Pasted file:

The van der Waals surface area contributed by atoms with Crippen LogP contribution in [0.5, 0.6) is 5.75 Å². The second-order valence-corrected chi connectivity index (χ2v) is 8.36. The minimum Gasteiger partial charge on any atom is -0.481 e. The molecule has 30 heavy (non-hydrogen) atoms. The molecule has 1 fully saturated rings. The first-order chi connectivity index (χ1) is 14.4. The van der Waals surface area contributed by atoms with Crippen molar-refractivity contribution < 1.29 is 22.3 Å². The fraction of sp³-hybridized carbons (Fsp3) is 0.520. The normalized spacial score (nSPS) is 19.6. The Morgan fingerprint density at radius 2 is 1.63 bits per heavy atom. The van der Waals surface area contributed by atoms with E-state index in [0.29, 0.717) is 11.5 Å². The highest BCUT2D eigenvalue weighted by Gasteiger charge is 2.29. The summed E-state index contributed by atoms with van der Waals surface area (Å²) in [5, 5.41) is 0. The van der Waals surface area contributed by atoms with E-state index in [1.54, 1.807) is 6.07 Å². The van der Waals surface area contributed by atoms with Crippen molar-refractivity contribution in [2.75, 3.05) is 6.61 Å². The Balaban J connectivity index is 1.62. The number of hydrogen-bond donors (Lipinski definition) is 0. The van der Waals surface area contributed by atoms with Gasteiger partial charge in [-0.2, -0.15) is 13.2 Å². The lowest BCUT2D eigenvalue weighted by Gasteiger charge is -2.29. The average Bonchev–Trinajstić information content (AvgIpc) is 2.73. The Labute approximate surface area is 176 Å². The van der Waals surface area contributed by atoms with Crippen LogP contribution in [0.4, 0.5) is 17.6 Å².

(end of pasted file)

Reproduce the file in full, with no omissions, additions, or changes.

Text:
The van der Waals surface area contributed by atoms with Crippen LogP contribution in [0.5, 0.6) is 5.75 Å². The second-order valence-corrected chi connectivity index (χ2v) is 8.36. The minimum Gasteiger partial charge on any atom is -0.481 e. The molecule has 30 heavy (non-hydrogen) atoms. The molecule has 1 fully saturated rings. The first-order chi connectivity index (χ1) is 14.4. The van der Waals surface area contributed by atoms with Crippen molar-refractivity contribution < 1.29 is 22.3 Å². The fraction of sp³-hybridized carbons (Fsp3) is 0.520. The normalized spacial score (nSPS) is 19.6. The Morgan fingerprint density at radius 2 is 1.63 bits per heavy atom. The van der Waals surface area contributed by atoms with E-state index in [0.29, 0.717) is 11.5 Å². The highest BCUT2D eigenvalue weighted by Gasteiger charge is 2.29. The summed E-state index contributed by atoms with van der Waals surface area (Å²) in [5, 5.41) is 0. The van der Waals surface area contributed by atoms with E-state index in [1.54, 1.807) is 6.07 Å². The van der Waals surface area contributed by atoms with Crippen molar-refractivity contribution in [2.75, 3.05) is 6.61 Å². The Balaban J connectivity index is 1.62. The number of hydrogen-bond donors (Lipinski definition) is 0. The van der Waals surface area contributed by atoms with Gasteiger partial charge in [-0.2, -0.15) is 13.2 Å². The lowest BCUT2D eigenvalue weighted by Gasteiger charge is -2.29. The average Bonchev–Trinajstić information content (AvgIpc) is 2.73. The Labute approximate surface area is 176 Å². The van der Waals surface area contributed by atoms with Crippen LogP contribution in [0.4, 0.5) is 17.6 Å².